Friday, February 19, 2010

Light Years Apart- Emma Williams on Jerusalem

Light years apart
MEI 18th Feb

From Ian Williams

It’s Easier to Reach Heaven than the End of the Street: A Jerusalem Memoir, Emma Williams
Olive Branch Press, an imprint of Interlink Publishing Group, Inc.
ISBN: 9781566567893, $16

Newly updated for the American edition, Emma Williams’ account of her six years in Jerusalem is, in many ways, far more telling than many of the more overtly partisan and ideological accounts of the Middle East conflict. She was conducting medical research in the Occupied Territories while her husband, Andrew Gilmour, was in Jerusalem with the United Nations, trying to put truth in the increasingly far-fetched rumours of a peace process.

She does not belabour the symbolism of the timing and location of the birth of her son – just before Christmas in a hospital in Bethlehem – but it surely enhances her authority. The statue of the Virgin Mary on the roof hospital had been raked with machine-gun fire from an Israeli tank the night before, but, unlike many Palestinian women, she made it to the hospital and was not held up to die at an IDF checkpoint.

Shortly after the author’s arrival in Jerusalem in 2000, Ariel Sharon took his deliberately provocative walk through the Haram al-Sharif, triggering the Second Intifada, followed after 9/11 by his assault on the Palestinian Authority. She records the puzzlement of her international colleagues in the bars of Jerusalem about the mentality of someone who could order the destruction of dental records, examination records and even driving licence records in the government buildings.

Williams’ family lived in an Arab part of Jerusalem, but with Jewish as well as Arab neighbours. Their social and professional lives crossed the divide between communities while also exposing them to the foreigners, who brought their own intellectual baggage with them. From her anecdotes, the experience is not so much one of apartheid as of switching frequently between parallel universes. “You live on the wrong side of reality,” a friend tells her about their home “on the seam”, in an Arab village in “no man’s land” in Jerusalem.

On one side, life goes on normally, except she vividly paints the perpetual fear of suicide bombings, the randomness of which magnifies their effect on morale, where every explosion has friends and family checking on the whereabouts of their children and spouses. One exploded outside the French School that her children attended. She, her three children and the unborn she was carrying, all missed it only by minutes.

Anyone who has dealings in or about the Middle East has confronted the absolute assumption of moral correctness. On the one side are those Israelis who have no conception of the brutality and humiliation of the occupation, and on the other are some Palestinians who make the “traditional” justification for the bombings as “the weapon of the weak.”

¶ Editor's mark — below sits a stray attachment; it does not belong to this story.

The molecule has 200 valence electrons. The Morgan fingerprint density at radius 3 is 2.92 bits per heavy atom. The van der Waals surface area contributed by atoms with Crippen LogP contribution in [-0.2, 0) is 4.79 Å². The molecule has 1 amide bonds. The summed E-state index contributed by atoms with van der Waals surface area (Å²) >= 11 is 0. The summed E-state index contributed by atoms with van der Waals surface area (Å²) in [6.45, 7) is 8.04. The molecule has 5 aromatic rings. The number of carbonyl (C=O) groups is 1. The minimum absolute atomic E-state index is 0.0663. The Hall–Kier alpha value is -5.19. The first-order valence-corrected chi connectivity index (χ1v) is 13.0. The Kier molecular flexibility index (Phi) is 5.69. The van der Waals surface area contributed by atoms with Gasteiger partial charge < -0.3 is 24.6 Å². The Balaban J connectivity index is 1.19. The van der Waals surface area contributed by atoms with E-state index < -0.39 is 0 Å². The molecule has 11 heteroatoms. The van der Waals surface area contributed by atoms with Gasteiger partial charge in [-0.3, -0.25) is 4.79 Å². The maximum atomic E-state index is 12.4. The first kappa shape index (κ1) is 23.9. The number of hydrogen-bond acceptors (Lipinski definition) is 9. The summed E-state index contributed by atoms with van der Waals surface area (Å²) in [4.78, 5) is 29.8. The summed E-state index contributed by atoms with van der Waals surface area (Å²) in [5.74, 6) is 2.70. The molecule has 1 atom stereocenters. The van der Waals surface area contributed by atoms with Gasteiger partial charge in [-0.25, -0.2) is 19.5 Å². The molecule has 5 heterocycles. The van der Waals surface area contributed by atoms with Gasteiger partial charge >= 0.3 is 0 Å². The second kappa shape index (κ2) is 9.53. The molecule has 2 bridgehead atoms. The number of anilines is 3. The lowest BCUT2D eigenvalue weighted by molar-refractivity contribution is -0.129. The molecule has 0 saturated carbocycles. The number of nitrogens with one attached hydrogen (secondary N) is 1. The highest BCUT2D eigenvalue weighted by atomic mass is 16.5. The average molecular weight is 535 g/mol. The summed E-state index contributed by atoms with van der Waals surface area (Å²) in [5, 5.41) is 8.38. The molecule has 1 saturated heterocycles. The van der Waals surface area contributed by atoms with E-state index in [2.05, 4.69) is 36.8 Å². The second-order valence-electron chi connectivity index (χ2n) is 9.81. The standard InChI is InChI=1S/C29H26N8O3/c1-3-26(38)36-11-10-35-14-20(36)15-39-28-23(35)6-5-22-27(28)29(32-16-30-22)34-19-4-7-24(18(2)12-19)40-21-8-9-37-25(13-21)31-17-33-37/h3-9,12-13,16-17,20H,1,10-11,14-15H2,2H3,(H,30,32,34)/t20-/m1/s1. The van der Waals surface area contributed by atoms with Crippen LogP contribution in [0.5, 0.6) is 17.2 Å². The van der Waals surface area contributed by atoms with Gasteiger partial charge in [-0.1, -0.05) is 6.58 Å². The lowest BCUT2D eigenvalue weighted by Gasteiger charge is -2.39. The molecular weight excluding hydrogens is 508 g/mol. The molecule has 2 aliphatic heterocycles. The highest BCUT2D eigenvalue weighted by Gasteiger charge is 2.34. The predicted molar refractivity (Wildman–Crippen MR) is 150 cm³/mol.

The author’s quantum leaps between the universes provide telling contrasts. The metaphysical membrane of belief is so strong that an Israeli acquaintance asserts to the wife of a French journalist shot by an Israeli paratrooper: “Our security forces don’t do that sort of thing.” The paratrooper had been captured on film taking careful, unprovoked and deliberate aim. Only the journalist’s flak jacket and the angle he was standing at stopped the bullet from going though his heart. The armour of moral certainty is hard enough to stop mere reality penetrating.

Williams is archetypically British in her politeness, which makes her a much better reporter than a more easily riled observer. When Israeli officials and, indeed, ordinary people say blinkered things, she does not take them to task and so can record the smooth flow of their prejudices.

However, she goes further to show how the suicide bombing campaign alienated even the best-intentioned Israelis, such as veteran peace campaigner Israel Shahak. Yaser Arafat’s half-hearted condemnations enhanced the rapid shrinkage of the Israeli peace camp and allowed him to be easily typecast as the terrorist leader rather than the opportunist would-be beneficiary.

What terrorises about suicide bombs is their unpredictability. But as a frequent visitor across the lines to the West Bank, she records how randomness is subsumed in the caprice of the occupying forces. The wall, the checkpoints, the peremptory behaviour of the troops are perennial, even for relatively privileged foreigners. At the same time, Williams illustrates how much worse it is for the Palestinians – especially the casualties, direct and indirect, that as a doctor and medical researcher, she saw in the Occupied Territories.

Her direct experience of both worlds (one checkpoint, but light years away from each other) allows her to ask questions that would seem offensive from others. After a bomb at the Hebrew University, she asks: “Why is the killing of so many students worse than the killing of women and children or old people – or anyone?” She compares suicide bombing to “the other forms of killing: those from further away, or from so great a distance that the victims are unseen.”

This eminently readable book not only recounts dispassionately the background to the problem, but, perhaps most usefully, gives the reader a vivid and touching depiction of the human clay, on both sides, from which any peaceful solution has to be built.

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